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U.S. Sen. John Thune (R-S.D.), ranking member of the Subcommittee on Taxation and IRS Oversight, which has jurisdiction over tax and other revenue measures, today questioned Internal Revenue Service (IRS) Commissioner Charles Rettig at a hearing on President Biden’s fiscal year 2023 budget and the 2022 tax filing season. Thune questioned Commissioner Rettig on the administration’s poor response to the IRS’ recent data breach or leak, which led to private taxpayer information being published by ProPublica, a left-leaning media organization. Thune also called out the IRS for its notoriously poor customer service.
Thune spoke on the Senate floor last week and criticized the IRS’ failure to deliver basic customer services and the negative effect it has on South Dakota taxpayers. Last September, Thune led a letter to Senate Majority Leader Chuck Schumer (D-N.Y.) urging him to abandon the Biden administration’s unprecedented proposal to expand the reporting of the private, confidential financial data of law-abiding Americans from financial institutions to the IRS. Thune’s letter was signed by every Republican member of the Senate Committee on Finance and the Senate Committee on Banking, Housing, and Urban Affairs.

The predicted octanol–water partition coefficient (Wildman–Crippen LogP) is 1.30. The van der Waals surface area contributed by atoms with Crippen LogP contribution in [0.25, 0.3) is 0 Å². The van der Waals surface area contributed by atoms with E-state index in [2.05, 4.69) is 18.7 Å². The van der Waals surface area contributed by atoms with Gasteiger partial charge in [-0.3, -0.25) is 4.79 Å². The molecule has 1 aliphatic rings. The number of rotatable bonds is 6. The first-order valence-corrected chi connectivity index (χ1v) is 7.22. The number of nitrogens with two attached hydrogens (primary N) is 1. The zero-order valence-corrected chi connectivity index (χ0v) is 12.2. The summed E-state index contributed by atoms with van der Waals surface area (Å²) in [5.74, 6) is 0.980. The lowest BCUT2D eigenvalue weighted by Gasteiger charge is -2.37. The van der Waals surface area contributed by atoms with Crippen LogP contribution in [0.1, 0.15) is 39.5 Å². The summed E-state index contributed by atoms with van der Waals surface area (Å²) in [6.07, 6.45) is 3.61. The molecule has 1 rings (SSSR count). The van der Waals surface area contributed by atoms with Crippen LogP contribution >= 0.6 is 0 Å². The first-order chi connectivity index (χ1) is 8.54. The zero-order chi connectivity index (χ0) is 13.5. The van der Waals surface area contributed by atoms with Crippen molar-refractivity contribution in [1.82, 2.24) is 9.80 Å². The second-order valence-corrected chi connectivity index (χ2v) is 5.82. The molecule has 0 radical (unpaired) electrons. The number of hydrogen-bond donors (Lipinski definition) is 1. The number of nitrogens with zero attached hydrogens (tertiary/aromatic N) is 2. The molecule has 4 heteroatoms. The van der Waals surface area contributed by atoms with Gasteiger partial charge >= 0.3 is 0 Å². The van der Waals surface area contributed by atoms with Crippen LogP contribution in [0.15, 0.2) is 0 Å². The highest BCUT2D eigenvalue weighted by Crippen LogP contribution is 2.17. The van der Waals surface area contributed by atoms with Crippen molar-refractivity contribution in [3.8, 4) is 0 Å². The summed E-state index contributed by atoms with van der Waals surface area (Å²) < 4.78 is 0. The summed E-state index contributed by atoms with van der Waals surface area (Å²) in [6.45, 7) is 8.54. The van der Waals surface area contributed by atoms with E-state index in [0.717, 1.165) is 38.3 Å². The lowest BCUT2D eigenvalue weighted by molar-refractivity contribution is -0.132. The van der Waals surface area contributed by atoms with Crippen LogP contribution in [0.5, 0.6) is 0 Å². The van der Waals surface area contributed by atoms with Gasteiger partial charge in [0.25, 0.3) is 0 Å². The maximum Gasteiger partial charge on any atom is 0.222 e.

On ProPublica’s 2021 leak or breach of private taxpayer information (excerpt):
“Since last year’s IRS data breach or leak of private taxpayer information, which the left-leaning ProPublica went out on to publicize confidential taxpayer details, there has been no meaningful follow-up from the administration. In your March 8 response letter to Finance Republicans, you pointed to Secretary Yellen’s testimony that said the Department of Treasury, the Office of the Inspector General, the FBI, and the Department of Justice are conducting independent investigations into this matter. This apparent leak or hack of private taxpayer information is a serious breach of trust between taxpayers and their government. And it is simply inexcusable that the administration hasn’t provided any accountability.”
On the IRS’ customer service shortfalls (excerpt):
“I hear from a lot of South Dakotans who are frustrated with the IRS. Many are reaching out to my office as their returns are over six months behind. Not only are they frustrated with the delay, but with the lack of assistance as it feels impossible sometimes to reach an IRS representative.”